In recent weeks, the running community nationwide has been shocked by the slayings of three avid female runners — all of whom were partaking in their daily training in broad daylight.
July 30: Alexandra Brueger, a nurse in Detroit, was shot and killed during a 10-mile run on a dirt trail.
Aug. 2: Karina Vetrano was raped and killed while running on a trail in a Queens, New York, park.
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Aug. 7: New York City resident Vanessa Marcotte was found dead, burned and possibly sexually assaulted after not returning from a run in her parents’ hometown of Princeton, Massachusetts.
As Gabriel Paiella wrote in New York Magazine, “These murders are notable because they’ve shattered the perception that this particular violent crime only takes place under certain circumstances, which was always a subtle way of suggesting that the victims were somehow complicit in their own attacks.”
In other words, despite following all the common-sense precautions — not being out late at night, not being provocatively attired, not being distracted by headphones — tragically, these women were violently victimized anyway.
These incidents have served as a reminder for female runners how vigilant they need to be.
If I get a weird feeling in my gut about a white van passing by me too many times, I turn around and run home.
Whitney Cherner, Lake Worth runner
Delray Beach resident Melissa Perlman is one of Palm Beach County’s most decorated distance runners and an assistant track/cross country coach at Spanish River High. A former Florida high school state champion, collegiate cross country runner and European Maccabi Games silver medalist in the half marathon, Perlman tries to train in group settings whenever possible.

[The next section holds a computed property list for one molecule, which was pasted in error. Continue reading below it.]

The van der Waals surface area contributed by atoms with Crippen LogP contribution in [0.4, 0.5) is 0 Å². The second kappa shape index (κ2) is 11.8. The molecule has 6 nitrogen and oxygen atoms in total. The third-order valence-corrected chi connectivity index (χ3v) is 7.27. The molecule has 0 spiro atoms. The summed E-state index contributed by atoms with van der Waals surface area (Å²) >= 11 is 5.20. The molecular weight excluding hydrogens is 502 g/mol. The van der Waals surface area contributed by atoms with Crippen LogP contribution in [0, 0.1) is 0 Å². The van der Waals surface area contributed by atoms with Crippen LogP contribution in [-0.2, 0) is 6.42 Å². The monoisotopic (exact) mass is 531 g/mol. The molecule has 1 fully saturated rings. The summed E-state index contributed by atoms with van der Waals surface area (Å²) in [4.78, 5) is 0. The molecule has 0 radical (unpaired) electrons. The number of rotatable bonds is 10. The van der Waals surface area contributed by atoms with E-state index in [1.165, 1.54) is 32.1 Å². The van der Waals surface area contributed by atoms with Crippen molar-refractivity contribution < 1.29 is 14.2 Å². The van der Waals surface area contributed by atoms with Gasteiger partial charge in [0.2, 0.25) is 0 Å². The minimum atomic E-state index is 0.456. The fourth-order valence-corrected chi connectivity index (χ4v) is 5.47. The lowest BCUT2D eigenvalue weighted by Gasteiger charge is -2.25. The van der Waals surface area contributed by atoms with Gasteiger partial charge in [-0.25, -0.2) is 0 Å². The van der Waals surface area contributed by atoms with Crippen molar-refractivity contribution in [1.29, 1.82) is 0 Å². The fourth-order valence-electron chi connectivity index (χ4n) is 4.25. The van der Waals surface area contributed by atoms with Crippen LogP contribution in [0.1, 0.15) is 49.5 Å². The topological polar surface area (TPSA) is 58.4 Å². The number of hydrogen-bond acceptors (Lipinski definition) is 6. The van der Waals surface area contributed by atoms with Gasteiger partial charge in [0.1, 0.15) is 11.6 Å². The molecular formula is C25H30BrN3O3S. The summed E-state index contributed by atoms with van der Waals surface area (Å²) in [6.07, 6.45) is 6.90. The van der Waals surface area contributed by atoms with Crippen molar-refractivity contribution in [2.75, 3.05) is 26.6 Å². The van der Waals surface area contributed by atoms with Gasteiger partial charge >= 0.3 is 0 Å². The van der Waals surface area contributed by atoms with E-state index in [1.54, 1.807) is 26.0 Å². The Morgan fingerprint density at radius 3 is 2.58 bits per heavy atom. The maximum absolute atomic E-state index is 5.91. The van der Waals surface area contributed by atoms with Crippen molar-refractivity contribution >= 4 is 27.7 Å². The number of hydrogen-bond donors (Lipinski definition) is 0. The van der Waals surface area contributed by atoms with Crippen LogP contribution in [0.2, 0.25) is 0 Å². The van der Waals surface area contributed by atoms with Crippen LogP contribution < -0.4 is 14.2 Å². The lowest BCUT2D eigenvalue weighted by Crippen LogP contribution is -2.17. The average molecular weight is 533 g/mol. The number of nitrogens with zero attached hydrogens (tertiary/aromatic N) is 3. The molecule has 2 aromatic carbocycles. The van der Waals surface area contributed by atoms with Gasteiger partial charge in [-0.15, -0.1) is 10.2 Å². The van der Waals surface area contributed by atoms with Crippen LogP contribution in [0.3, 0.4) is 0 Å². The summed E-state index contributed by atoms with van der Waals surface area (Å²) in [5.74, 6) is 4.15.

However, when circumstances dictate she run alone early in the morning or in the evening, she admits, “I definitely have a healthy fear, so I try to trust my intuition when I am somewhere that potentially is unsafe.”
As a single woman, she says it’s important to always “inform someone (friend, spouse, neighbor, roommate) of the route you are following and your expected return time.”
Whitney Cherner of Lake Worth expresses the frustration so many female runners feel in needing to take precautions that male counterparts rarely, if ever, think about: “As a woman, it makes me angry that I have to think about safety so much when I run. I want to just go out and enjoy my run. But as a mother of four, I value my safety even more because I have to be there for my kids.”
Cherner notes that “now if I get a weird feeling in my gut about a white van passing by me too many times, I turn around and run home.”
At Fleet Street Sports in Delray Beach, husband-and-wife owners Nick and Mackenzie Stump counsel their customers about some of the best strategies — and products — to ensure their safety.
“Running safety, for me, is about communication,” Mackenzie says. “It’s important to unwind when you run, but a wave, a smile, the runner’s nod and a ‘hi’ make you a familiar face that people look for on your routes.”
“We are all about the ‘buddy system’ for both training and group runs,” Nick says. “But when you can’t be with a partner or group, awareness is the most important aspect of running safely.”
Among the safety gear that the Stumps recommend for all runners:
▪ Mini-clip strobe lights for nighttime reflectivity.
▪ High-visibility running vest for nighttime reflectivity for others to see you.
▪ Handheld flashlight with siren.
▪ Handheld pepper spray.
▪ Waist belt to easily carry cellphone and other emergency gear.
In addition, safety experts recommend downloading a free safety app such as bSafe to your cellphone. With the bSafe app, you can activate an audible alarm that immediately starts broadcasting to your contacts video captured by your phone, as well as your GPS location. This data is continually collected, updated and recorded, and can be shared with authorities if the need arises.
Safety tips for female runners
▪ Avoid running alone in the dark.
▪ If running in the dark, stay on populated, well-lit streets.
▪ Be sure someone (friend, relative, spouse) knows your intended route and when you should return.
▪ Change your route periodically.
▪ Always run with your cellphone and identification.
▪ Don’t wear noise-canceling headphones.
▪ Wear reflective clothing.
▪ Carry pepper spray.